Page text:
A common trend visible across geographies is that 100 percent value addition for a mobile phone does not take place in a single country. Even in the case of Vietnam and China, value addition in mobile phones is 23 percent and 35 percent, respectively. Value addition in China is 50 percent for smartphones and 90 percent for feature phones.
The results of the PMP, focused on increasing domestic value addition, have begun to plateau. In spite of tariff intervention, manufacturing operations of five assemblies/ components could not be started. The PMP-2019 for two assemblies – display and touch panel/cover glass assembly – was deferred as it was understood that India should not increase the cost base of the domestic industry and make it less competitive since the focus was and is shifting to exports of CBUs.
PMP cannot trigger large-scale shift of component manufacturing to India as it is a function of scale of production and the requisite skills and operational conditions to produce complex technological parts and components. The domestic market in India is not big enough for the component manufacturers to shift base to India. While the initial phases of PMP focused on relatively lesser complex products, now the products covered by PMP are not easy to produce within the country. As a result, it is difficult for the strategy of import substitution aimed at increasing value addition to succeed. In this situation, an import substitution strategy cannot arrest the rising import bill of components required for the strong domestic demand for mobile phones.
Uncertain investment environment in India. The Indian export subsidy measures challenged by the US in the World Trade Organization (WTO) were: MEIS; Exports Promotion Capital Goods Scheme; Duty Free Imports for Exporters Program; Export Oriented Units Scheme and sector specific schemes; and Special Economic Zones (SEZs). The challenge at WTO has created uncertainty in the investment environment and companies are deferring the decision to invest in India till there is clarity on the continuation/replacement of the above schemes. The WTO in its panel report has held the five subsidies schemes to be inconsistent with the Subsidies and Countervailing Measures (SCM) Agreement, on account of being prohibited subsides that are contingent upon export performance. In view of the same, the WTO has stipulated time periods for withdrawing these schemes-90 days for DFIS, 120 days for MEIS, EPCG, EHTP, and 180 days for SEZ scheme.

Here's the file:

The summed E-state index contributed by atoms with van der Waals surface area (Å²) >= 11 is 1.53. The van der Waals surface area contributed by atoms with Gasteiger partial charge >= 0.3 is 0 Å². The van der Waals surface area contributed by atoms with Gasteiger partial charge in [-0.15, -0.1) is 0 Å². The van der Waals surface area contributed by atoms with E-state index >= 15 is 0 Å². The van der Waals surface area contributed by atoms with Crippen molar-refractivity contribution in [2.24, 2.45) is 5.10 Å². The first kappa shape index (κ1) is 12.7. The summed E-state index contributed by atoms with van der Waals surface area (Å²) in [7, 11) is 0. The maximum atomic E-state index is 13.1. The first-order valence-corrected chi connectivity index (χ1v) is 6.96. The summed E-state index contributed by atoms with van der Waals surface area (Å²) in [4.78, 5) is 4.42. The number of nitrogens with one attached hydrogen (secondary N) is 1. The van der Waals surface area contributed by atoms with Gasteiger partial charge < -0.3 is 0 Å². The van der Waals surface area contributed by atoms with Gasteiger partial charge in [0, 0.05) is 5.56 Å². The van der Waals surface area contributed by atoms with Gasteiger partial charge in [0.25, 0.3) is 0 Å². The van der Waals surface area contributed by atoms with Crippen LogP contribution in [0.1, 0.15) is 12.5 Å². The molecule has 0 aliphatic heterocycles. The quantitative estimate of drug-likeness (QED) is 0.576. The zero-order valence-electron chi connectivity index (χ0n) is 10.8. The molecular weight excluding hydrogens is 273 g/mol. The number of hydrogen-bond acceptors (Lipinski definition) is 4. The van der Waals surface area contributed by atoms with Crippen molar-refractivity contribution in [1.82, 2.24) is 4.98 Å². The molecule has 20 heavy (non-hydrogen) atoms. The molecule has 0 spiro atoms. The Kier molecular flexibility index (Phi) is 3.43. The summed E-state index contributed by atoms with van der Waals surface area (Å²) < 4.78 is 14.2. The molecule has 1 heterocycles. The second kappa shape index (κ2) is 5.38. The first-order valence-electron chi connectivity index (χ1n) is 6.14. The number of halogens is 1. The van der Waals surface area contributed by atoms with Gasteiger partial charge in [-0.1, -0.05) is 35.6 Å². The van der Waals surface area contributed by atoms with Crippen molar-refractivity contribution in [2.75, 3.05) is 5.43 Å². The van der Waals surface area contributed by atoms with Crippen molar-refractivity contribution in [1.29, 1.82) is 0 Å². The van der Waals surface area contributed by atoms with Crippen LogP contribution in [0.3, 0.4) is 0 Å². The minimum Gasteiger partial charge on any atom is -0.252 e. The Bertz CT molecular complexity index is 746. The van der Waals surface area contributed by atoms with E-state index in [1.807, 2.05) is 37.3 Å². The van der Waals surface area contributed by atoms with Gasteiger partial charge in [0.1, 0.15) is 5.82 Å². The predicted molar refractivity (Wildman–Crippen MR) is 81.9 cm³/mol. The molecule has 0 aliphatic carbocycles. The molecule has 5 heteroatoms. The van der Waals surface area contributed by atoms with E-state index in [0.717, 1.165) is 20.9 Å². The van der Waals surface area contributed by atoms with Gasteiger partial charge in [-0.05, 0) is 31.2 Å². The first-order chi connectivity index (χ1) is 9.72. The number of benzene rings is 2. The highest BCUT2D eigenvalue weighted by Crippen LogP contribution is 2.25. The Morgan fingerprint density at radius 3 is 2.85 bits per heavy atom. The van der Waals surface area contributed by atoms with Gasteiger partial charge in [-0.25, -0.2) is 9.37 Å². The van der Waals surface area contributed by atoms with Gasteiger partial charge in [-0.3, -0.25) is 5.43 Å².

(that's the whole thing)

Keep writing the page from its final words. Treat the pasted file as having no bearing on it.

Strategy shift needed
In view of the disabilities, the following recommendations may be proposed: continuing with or modifying existing policies that are considered beneficial; new schemes or initiatives to offset disabilities; schemes for enhancing competitiveness and ease of doing business.
The support schemes implemented by China and Vietnam, the concerns and suggestions of the Indian industry, an incentive of 8-10 percent of the turnover would be adequate to attract global scale investment that would achieve the production and export objectives of NPE 2019.
For the huge increase in domestic production and demand, net foreign exchange outflows would continue unless exports and domestic value added are increased. If exports are 130 percent of the domestic production and value addition is 35 percent, then net foreign exchange earnings could become positive. Hence, the focus of government policy should be on export promotion and not on import substitution through greater value addition; even the increase in domestic value addition requires large additional investment and production, with access to a global demand much larger than India’s domestic demand.
China (61%) and Vietnam (11%) together account for about 72 percent of global mobile phone exports. The manufacturing operations of the lead firms (i.e., global large firms that control global value chains) are also based in China and Vietnam. Thus, for India to gain an appreciable share of exports, a substantial part of the manufacturing operations of the lead firms must shift to India.
For this to happen, India needs to position itself as an attractive manufacturing and exporting hub, by offering suitable incentives and improving ease of doing business. This strategy would yield significant positive results through achievement of economies of scale, technological upgradation spurred by large global firms, and a strong push to domestic capacity building. For this, an ecosystem involving both domestic and global firms will need to be nurtured.
India’s domestic mobile market is currently to the tune of USD 25 billion with exports amounting to USD 1.6 billion. This translates to a mere 0.5 percent share of the global exports market of USD 283 billion. The mobile export market is currently being served by two countries – China and Vietnam. The trade issues between China and USA have created an opportunity for some of the largest mobile manufacturing companies and their ecosystems to consider shifting their manufacturing out of China. India should aim to increase scale and tap the export market. Increased exports will lead to increase in foreign exchange flow into the country. This would ensure a significant contribution to India’s GDP.